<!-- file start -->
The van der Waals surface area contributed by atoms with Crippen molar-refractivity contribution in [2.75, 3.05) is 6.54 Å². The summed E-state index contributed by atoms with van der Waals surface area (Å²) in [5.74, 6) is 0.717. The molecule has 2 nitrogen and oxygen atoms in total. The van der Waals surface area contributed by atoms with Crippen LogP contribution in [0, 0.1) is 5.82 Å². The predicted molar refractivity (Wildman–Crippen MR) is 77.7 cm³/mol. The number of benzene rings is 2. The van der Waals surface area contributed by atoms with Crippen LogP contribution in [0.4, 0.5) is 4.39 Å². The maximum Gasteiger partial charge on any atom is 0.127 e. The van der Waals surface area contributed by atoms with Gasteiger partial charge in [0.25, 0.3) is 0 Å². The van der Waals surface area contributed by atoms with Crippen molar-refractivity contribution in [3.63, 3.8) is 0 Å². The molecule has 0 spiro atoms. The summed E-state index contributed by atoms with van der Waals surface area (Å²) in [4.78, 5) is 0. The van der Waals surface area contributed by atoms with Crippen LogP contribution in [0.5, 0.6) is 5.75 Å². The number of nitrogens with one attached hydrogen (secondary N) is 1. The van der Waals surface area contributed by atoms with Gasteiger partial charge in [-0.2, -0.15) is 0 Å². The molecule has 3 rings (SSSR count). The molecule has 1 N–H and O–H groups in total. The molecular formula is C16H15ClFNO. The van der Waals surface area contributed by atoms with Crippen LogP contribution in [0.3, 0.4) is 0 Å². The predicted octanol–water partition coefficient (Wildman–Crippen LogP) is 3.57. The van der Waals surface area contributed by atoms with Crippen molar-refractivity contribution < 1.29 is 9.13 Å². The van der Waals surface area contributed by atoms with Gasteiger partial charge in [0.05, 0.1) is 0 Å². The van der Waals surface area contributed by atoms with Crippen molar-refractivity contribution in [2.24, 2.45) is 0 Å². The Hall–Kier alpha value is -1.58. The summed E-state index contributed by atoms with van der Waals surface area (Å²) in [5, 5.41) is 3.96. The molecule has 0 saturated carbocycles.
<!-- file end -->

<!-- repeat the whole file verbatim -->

The van der Waals surface area contributed by atoms with Crippen molar-refractivity contribution in [2.75, 3.05) is 6.54 Å². The summed E-state index contributed by atoms with van der Waals surface area (Å²) in [5.74, 6) is 0.717. The molecule has 2 nitrogen and oxygen atoms in total. The van der Waals surface area contributed by atoms with Crippen LogP contribution in [0, 0.1) is 5.82 Å². The predicted molar refractivity (Wildman–Crippen MR) is 77.7 cm³/mol. The number of benzene rings is 2. The van der Waals surface area contributed by atoms with Crippen LogP contribution in [0.4, 0.5) is 4.39 Å². The maximum Gasteiger partial charge on any atom is 0.127 e. The van der Waals surface area contributed by atoms with Gasteiger partial charge in [0.25, 0.3) is 0 Å². The van der Waals surface area contributed by atoms with Crippen molar-refractivity contribution in [3.63, 3.8) is 0 Å². The molecule has 0 spiro atoms. The summed E-state index contributed by atoms with van der Waals surface area (Å²) in [4.78, 5) is 0. The van der Waals surface area contributed by atoms with Crippen LogP contribution in [0.5, 0.6) is 5.75 Å². The number of nitrogens with one attached hydrogen (secondary N) is 1. The van der Waals surface area contributed by atoms with Gasteiger partial charge in [-0.2, -0.15) is 0 Å². The molecule has 3 rings (SSSR count). The molecule has 1 N–H and O–H groups in total. The molecular formula is C16H15ClFNO. The van der Waals surface area contributed by atoms with Crippen LogP contribution in [0.3, 0.4) is 0 Å². The predicted octanol–water partition coefficient (Wildman–Crippen LogP) is 3.57. The van der Waals surface area contributed by atoms with Crippen molar-refractivity contribution < 1.29 is 9.13 Å². The van der Waals surface area contributed by atoms with Gasteiger partial charge in [0.05, 0.1) is 0 Å². The van der Waals surface area contributed by atoms with Crippen molar-refractivity contribution in [2.24, 2.45) is 0 Å². The Hall–Kier alpha value is -1.58. The summed E-state index contributed by atoms with van der Waals surface area (Å²) in [5, 5.41) is 3.96. The molecule has 0 saturated carbocycles.